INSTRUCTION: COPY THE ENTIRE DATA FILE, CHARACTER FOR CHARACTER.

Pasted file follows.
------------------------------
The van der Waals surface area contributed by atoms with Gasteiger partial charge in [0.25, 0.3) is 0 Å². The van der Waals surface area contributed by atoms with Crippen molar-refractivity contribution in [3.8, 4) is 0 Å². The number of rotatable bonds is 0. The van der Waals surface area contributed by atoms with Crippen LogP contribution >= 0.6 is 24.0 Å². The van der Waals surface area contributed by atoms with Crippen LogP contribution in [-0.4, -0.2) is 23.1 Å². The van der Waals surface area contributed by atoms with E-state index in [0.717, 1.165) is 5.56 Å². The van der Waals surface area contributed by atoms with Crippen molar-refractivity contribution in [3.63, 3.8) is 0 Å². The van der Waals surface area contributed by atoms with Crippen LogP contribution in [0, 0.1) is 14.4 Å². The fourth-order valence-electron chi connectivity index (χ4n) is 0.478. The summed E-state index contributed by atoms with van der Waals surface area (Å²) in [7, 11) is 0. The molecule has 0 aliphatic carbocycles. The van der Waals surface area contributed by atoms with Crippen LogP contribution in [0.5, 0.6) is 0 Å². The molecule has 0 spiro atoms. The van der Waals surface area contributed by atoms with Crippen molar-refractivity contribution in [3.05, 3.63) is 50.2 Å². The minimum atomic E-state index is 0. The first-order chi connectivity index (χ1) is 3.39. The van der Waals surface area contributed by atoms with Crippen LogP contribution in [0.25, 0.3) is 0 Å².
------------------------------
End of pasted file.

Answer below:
The van der Waals surface area contributed by atoms with Gasteiger partial charge in [0.25, 0.3) is 0 Å². The van der Waals surface area contributed by atoms with Crippen molar-refractivity contribution in [3.8, 4) is 0 Å². The number of rotatable bonds is 0. The van der Waals surface area contributed by atoms with Crippen LogP contribution >= 0.6 is 24.0 Å². The van der Waals surface area contributed by atoms with Crippen LogP contribution in [-0.4, -0.2) is 23.1 Å². The van der Waals surface area contributed by atoms with E-state index in [0.717, 1.165) is 5.56 Å². The van der Waals surface area contributed by atoms with Crippen molar-refractivity contribution in [3.63, 3.8) is 0 Å². The van der Waals surface area contributed by atoms with Crippen LogP contribution in [0, 0.1) is 14.4 Å². The fourth-order valence-electron chi connectivity index (χ4n) is 0.478. The summed E-state index contributed by atoms with van der Waals surface area (Å²) in [7, 11) is 0. The molecule has 0 aliphatic carbocycles. The van der Waals surface area contributed by atoms with Crippen LogP contribution in [0.5, 0.6) is 0 Å². The molecule has 0 spiro atoms. The van der Waals surface area contributed by atoms with Crippen molar-refractivity contribution in [3.05, 3.63) is 50.2 Å². The minimum atomic E-state index is 0. The first-order chi connectivity index (χ1) is 3.39. The van der Waals surface area contributed by atoms with Crippen LogP contribution in [0.25, 0.3) is 0 Å².